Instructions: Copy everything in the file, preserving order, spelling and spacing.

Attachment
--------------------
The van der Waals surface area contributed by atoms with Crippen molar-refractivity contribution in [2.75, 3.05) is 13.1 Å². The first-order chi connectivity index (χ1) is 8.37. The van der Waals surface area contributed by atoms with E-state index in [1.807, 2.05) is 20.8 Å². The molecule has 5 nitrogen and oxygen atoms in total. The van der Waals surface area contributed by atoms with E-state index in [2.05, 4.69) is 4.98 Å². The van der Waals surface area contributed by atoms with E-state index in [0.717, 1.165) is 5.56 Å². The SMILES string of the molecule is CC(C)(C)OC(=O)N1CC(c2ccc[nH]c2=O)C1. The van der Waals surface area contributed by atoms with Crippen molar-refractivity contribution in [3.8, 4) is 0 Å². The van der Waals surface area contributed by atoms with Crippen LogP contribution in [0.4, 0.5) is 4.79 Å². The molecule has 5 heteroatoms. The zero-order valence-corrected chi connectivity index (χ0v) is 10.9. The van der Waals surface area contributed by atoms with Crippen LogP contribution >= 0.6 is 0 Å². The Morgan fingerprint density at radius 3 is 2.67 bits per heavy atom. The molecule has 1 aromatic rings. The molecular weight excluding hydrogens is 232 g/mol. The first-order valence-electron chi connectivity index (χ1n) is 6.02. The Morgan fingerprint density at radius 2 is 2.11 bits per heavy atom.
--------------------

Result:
The van der Waals surface area contributed by atoms with Crippen molar-refractivity contribution in [2.75, 3.05) is 13.1 Å². The first-order chi connectivity index (χ1) is 8.37. The van der Waals surface area contributed by atoms with E-state index in [1.807, 2.05) is 20.8 Å². The molecule has 5 nitrogen and oxygen atoms in total. The van der Waals surface area contributed by atoms with E-state index in [2.05, 4.69) is 4.98 Å². The van der Waals surface area contributed by atoms with E-state index in [0.717, 1.165) is 5.56 Å². The SMILES string of the molecule is CC(C)(C)OC(=O)N1CC(c2ccc[nH]c2=O)C1. The van der Waals surface area contributed by atoms with Crippen molar-refractivity contribution in [3.8, 4) is 0 Å². The van der Waals surface area contributed by atoms with Crippen LogP contribution in [0.4, 0.5) is 4.79 Å². The molecule has 5 heteroatoms. The zero-order valence-corrected chi connectivity index (χ0v) is 10.9. The van der Waals surface area contributed by atoms with Crippen LogP contribution >= 0.6 is 0 Å². The Morgan fingerprint density at radius 3 is 2.67 bits per heavy atom. The molecule has 1 aromatic rings. The molecular weight excluding hydrogens is 232 g/mol. The first-order valence-electron chi connectivity index (χ1n) is 6.02. The Morgan fingerprint density at radius 2 is 2.11 bits per heavy atom.